Colver Technologies says it expects oil majors to continue to cut capital expenditure next year as oil glut persists.
Colver Technologies reports that it expects major oil companies to continue to cut capital expenditure in 2016 as the global oil supply glut shows no signs of ending. Most large oil companies have been feeling the pain as revenues and profits tumble against a backdrop of oil prices at below $50 a barrel.
OPEC (Organization of Petroleum Exporting Countries), which produces 40% of the world’s oil, continues to pump far more crude than the market can absorb resulting in a supply glut. The group is vying for market share at the expense of price in order to reduce the threat from high-cost producers like the shale oil companies in the US and elsewhere.
It hopes that by exerting downward pressure on prices, the high-cost producers – who need oil prices north of $60-70 a barrel to be economically viable – will be forced to reduce production or go out of business.
“The big players in OPEC show no sign of blinking just yet and the oil majors can sense that,” said Gus Stuyvesant, Colver Technologies’ Chief Operating Officer. “With that in mind, they’re ensuring they remain profitable by reducing investment in exploration, mothballing rigs and laying off thousands of highly-skilled workers until they get some indication that either prices are heading back to sustainable levels above $70 a barrel or until OPEC’s strategy pays off,” he explained.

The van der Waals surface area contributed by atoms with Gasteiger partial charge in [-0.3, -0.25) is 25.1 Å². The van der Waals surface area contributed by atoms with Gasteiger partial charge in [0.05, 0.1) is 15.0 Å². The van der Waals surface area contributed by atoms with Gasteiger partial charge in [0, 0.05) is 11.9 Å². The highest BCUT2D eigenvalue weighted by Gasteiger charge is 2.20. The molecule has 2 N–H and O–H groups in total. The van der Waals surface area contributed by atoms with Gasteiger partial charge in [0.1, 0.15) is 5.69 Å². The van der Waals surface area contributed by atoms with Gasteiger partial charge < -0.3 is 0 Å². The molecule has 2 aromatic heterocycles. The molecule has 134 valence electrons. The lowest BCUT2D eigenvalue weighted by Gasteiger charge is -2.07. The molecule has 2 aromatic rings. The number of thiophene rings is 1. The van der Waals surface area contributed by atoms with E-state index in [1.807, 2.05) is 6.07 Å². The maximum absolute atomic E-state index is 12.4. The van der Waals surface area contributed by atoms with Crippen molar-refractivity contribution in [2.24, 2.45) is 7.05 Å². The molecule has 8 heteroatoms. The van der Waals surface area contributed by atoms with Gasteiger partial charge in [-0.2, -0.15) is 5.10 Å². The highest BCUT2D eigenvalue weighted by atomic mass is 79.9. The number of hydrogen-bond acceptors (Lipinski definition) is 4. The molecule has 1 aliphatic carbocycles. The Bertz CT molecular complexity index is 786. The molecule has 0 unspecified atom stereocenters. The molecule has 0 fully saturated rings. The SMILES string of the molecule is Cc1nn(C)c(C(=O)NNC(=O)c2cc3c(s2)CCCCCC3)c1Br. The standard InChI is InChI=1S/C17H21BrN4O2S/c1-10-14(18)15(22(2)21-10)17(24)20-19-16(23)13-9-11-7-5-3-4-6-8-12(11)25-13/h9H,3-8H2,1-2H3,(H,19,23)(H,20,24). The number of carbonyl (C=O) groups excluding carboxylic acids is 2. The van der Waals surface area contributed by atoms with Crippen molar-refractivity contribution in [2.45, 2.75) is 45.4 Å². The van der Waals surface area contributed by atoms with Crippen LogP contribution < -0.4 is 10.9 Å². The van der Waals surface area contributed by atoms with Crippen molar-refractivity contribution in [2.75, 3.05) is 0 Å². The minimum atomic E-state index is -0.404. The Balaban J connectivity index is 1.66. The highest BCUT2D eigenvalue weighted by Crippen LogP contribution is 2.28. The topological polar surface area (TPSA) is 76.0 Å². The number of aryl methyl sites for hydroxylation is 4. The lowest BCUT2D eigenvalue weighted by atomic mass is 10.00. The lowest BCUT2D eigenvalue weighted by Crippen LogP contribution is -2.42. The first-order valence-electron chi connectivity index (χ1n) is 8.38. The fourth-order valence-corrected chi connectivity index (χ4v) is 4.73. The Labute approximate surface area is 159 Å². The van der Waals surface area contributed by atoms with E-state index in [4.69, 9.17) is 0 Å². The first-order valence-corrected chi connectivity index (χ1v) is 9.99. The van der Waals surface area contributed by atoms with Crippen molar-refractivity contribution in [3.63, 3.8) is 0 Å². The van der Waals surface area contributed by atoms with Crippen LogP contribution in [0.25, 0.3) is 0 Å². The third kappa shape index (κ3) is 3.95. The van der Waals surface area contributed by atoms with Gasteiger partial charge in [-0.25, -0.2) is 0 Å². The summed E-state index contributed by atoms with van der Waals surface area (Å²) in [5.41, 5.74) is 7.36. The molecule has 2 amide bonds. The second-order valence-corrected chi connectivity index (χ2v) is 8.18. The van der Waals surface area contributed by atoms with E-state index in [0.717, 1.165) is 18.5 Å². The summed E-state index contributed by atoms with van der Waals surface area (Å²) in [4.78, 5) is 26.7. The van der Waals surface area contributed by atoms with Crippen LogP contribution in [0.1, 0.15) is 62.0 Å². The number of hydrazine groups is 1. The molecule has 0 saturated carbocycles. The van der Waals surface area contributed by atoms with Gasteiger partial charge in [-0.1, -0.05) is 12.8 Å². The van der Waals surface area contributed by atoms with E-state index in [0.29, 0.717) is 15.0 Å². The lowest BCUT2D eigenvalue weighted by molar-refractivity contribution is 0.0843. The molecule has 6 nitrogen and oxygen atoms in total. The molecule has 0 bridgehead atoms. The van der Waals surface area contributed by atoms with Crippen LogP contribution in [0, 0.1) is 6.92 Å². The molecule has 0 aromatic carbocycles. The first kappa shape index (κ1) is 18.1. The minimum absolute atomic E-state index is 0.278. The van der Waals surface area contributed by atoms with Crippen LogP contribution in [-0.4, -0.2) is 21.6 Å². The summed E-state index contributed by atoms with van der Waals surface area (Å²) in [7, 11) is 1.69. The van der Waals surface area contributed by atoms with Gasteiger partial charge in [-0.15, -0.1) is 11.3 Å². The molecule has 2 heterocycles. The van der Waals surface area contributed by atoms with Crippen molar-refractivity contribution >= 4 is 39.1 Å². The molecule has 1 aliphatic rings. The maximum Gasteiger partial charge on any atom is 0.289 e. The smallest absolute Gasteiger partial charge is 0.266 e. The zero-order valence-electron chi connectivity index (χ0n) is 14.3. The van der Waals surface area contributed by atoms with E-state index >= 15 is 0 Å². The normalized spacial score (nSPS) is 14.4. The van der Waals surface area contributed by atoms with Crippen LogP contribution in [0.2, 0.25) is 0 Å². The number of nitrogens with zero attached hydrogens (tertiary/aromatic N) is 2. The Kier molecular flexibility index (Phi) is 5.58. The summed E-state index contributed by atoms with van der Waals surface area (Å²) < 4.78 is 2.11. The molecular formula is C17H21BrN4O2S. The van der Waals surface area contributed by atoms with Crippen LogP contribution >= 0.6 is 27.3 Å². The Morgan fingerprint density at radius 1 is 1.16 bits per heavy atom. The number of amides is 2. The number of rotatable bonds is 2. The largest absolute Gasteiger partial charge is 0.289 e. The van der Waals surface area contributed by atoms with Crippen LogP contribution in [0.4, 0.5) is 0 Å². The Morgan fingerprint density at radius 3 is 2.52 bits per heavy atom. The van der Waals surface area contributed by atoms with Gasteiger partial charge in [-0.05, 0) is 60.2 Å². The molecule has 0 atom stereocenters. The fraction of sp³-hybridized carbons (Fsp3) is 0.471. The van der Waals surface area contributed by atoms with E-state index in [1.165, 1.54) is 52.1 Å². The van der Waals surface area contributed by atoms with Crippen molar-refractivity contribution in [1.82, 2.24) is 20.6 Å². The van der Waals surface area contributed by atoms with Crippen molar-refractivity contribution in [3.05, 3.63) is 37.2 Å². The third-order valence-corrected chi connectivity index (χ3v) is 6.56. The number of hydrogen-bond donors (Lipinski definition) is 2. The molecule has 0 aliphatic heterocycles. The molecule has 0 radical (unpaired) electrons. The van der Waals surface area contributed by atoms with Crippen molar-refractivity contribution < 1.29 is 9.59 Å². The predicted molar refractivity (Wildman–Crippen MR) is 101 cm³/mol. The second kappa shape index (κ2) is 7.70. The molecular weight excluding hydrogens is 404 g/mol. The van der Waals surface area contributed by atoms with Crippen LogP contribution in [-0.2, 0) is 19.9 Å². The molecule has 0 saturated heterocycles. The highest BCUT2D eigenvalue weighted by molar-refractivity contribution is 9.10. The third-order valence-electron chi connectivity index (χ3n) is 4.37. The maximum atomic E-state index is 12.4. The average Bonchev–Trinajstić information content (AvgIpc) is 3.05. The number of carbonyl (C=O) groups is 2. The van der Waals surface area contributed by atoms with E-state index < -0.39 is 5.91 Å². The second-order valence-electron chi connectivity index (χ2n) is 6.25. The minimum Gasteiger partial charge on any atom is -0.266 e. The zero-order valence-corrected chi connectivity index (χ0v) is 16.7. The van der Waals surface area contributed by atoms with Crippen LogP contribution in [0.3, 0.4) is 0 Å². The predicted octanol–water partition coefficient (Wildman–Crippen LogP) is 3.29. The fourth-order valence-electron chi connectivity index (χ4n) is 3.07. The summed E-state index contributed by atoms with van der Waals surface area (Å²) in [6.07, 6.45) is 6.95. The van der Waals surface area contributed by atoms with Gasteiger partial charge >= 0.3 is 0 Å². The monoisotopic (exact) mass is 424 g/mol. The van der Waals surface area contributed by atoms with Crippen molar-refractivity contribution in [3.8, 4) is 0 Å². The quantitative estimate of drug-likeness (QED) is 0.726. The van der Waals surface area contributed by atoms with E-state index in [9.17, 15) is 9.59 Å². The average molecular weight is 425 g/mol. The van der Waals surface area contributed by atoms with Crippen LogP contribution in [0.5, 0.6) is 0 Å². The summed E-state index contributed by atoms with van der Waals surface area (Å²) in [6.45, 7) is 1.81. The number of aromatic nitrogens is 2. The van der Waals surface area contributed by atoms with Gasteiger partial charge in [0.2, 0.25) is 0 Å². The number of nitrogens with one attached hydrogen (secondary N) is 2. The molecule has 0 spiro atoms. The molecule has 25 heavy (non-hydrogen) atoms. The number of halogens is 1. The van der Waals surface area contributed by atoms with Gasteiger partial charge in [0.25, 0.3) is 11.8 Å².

Asked if the reduction in capital expenditure could jeopardize the potential deal Colver Technologies’ is negotiating with a European-based oil major, Stuyvesant said it was unlikely. “They have certain imperatives that must be addressed regardless of what they can sell a barrel of crude for. We’re their best chance of addressing those imperatives; that we’ll enable them to do it and make a profit at the same time makes it highly likely the deal will be done,” he concluded.
About Colver Technologies
Colver Technologies’ modular GTL systems revolve around the Fischer-Tropsch reactor, a conversion technology developed in the 1920s by Franz Fischer and Hans Tropsche in Germany in 1925. It facilitates the production of significantly cleaner-burning liquid fuels like diesel and jet fuel from natural gas that contains no sulfur. We are committed to doing our part to drive uptake of GTL fuels as global efforts to reduce emissions increase and have invested heavily to ensure the continuing development of this highly attractive alternative to conventional energy production.
Contact Colver Technologies:
Longzhimeng Asia-Pacific Center
22 Pangjiang Street
Dadong, Shenyang, Liaoning